PUSHING FOR A START
Everybody wants to play. I want to play every week, that’s what we’re here for. I had a really good season last year and now we’re at a situation where I was given a chance in the cup, which I was really happy about because it gets me good game-time. All four of us goalkeepers at Watford push each other every day. It’s good to have a good group and we all get on well. We’re all at different stages of our career, with Fozzy and Gomes towards the end of their careers and me and Pontus at the start of ours. It’s a good mixture and we all learn from each other – obviously Pontus and me more from Gomey and Ben rather than the other way around! But it doesn’t really matter about age. You look at other people and if you can take something from them, you do. We’re definitely a good group, and the goalkeepers are almost like a different group, but it’s difficult because only one of us plays. So, you have to be patient, you have to be strong mentally and just wait for your chance and be ready when it comes. It’s different for a goalkeeper because you don’t just come on and make your debut in the Premier League in the last few minutes. As a goalkeeper you only play when you’re playing, there’s no ‘I’ll give him a half’ or ‘I’ll give him a game’. That doesn’t happen as a goalkeeper, you’re either the number one or you’re not. But I’m happy to have played in the cup, which is a good start. We’re all supporting each other. Football is a team sport so it’s all about us doing well as a team and that’s what we’re doing right now.
VICARAGE ROAD DEBUT
Walking out for my debut at Vicarage Road was not a shock, because I’ve been out warming up before matches, but it is different when you are part of the team and walking out onto the pitch and playing, rather than just doing a warm-up. It was nice to finally play, I won’t lie. To make my debut and for it to be at home as well was perfect. Obviously, the game didn’t really go as well as we would have liked it to as a team, but I was fairly happy with my debut overall. Obviously the second goal was a shame, but as a goalkeeper if you make a tiny mistake it’s a goal. The cross I dropped, I think I had the same ball two or three times before in the game, so it’s a matter of small details. We all make mistakes and it gets highlighted when we as goalkeepers make them. But I felt comfortable in goal and I was happy to finally make my debut.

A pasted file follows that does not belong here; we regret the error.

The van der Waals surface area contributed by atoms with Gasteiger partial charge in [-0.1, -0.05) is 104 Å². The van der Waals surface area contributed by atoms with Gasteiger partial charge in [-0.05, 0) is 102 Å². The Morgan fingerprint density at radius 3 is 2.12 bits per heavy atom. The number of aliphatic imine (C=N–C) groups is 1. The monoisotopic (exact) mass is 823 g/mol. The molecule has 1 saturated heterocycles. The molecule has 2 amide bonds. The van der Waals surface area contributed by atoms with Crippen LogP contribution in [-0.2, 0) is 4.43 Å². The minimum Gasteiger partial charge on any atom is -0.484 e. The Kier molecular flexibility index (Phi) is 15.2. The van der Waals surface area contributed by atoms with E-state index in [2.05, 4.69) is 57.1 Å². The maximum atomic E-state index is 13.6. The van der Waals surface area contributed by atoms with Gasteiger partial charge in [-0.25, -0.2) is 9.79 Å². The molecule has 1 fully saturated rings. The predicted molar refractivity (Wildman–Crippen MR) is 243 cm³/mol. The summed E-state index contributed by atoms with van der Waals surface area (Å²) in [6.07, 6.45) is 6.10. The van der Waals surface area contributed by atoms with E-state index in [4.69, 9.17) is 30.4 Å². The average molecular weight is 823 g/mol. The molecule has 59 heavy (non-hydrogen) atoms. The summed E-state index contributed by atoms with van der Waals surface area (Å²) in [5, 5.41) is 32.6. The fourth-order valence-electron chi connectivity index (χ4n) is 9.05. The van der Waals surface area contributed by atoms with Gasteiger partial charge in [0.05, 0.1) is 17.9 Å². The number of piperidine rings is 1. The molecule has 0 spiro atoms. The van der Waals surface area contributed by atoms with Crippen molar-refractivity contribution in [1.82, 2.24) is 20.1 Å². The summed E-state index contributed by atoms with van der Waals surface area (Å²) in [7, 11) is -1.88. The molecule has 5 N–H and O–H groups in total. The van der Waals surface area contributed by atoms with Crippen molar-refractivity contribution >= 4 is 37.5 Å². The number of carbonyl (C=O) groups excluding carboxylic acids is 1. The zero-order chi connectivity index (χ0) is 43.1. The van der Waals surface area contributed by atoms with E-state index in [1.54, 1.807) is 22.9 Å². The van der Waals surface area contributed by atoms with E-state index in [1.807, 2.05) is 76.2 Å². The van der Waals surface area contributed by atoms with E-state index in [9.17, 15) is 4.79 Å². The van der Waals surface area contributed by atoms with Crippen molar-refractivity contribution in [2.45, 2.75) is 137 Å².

My lifestyle is very family orientated. My mum and dad come over quite a bit and I’m taking them to the theatre to see Mamma Mia! I go into London every now and then with my wife, but with the kids it’s a bit difficult. I have one son and one daughter now – my son is two years old and my daughter is 10 months, they’re very close together and very small! But the area around here is very green and we can go for walks and there are loads of things to do with the kids. If I get a bit of time to myself, I like to play a bit of golf as well. We go out every now and then and play a couple of games. I play with Lee Stafford and Richard Line, who are on the staff here, quite a bit. Hughesy and I played at The Grove not long ago, and we also have Clevs and Troy. There are a few of us who enjoy going out and playing a bit. I’m good friends with Daryl Janmaat because our kids are good friends and our wives get on well, so he’s probably who I’m closest to at the club. Seb as well, because we both speak German!
KICKIN’ WITH THE RAIDERS
I met the Oakland Raiders from the NFL at The Grove earlier this season, and I really enjoyed it. It was a great experience to talk about their training routines, and it was great to try the field goals and do a couple of kicks. I think I did okay with them! I did think it would be easier than it actually is, because it looks easier. I did the field goal from about 20 yards and just about got it over the bar – in football I can kick the ball quite far! But if you watch their games, sometimes they hit field goals from 45, 50 yards, and it’s under a lot of pressure as well. But I really enjoyed getting to know their routines and everything. I’ve been to a couple of NFL games in London at Wembley, but I’ve never been to one in America. I enjoy the NFL a lot, but I don’t really support one club – I’m the same with football, I don’t really support anyone, I just like to watch it. But since I met the Raiders, I follow them a bit closer. Seeing as I’ve met the players, I feel like I have a bit of a connection I suppose. The last one I went to was the Jaguars against the Ravens two years ago. It was good and I got to go pitch-side as well. It’s completely different to our football with the whole setup, and everything is just a bit bigger.
Watford is definitely a family club, and us as players notice that as well. There are little things like our families always being welcome at the training ground, whereas at Stoke family members were never allowed there. There are lots of community events, like one for the club’s Community Trust I went to recently. It’s really good to see how much of an impact it has on everyone’s lives, the things the club does. It all feels very homely here. The togetherness feels very important, and it’s very nice for us players as well. I’m always happy going to community events. For us players, football is obviously the main part and what we’re here to do, but without everyone else, without the people in the stadium, we wouldn’t be here. So, I think it’s always nice to go and see people who appreciate what we do on the pitch and spend time with them. I think that’s really important and I really enjoy it.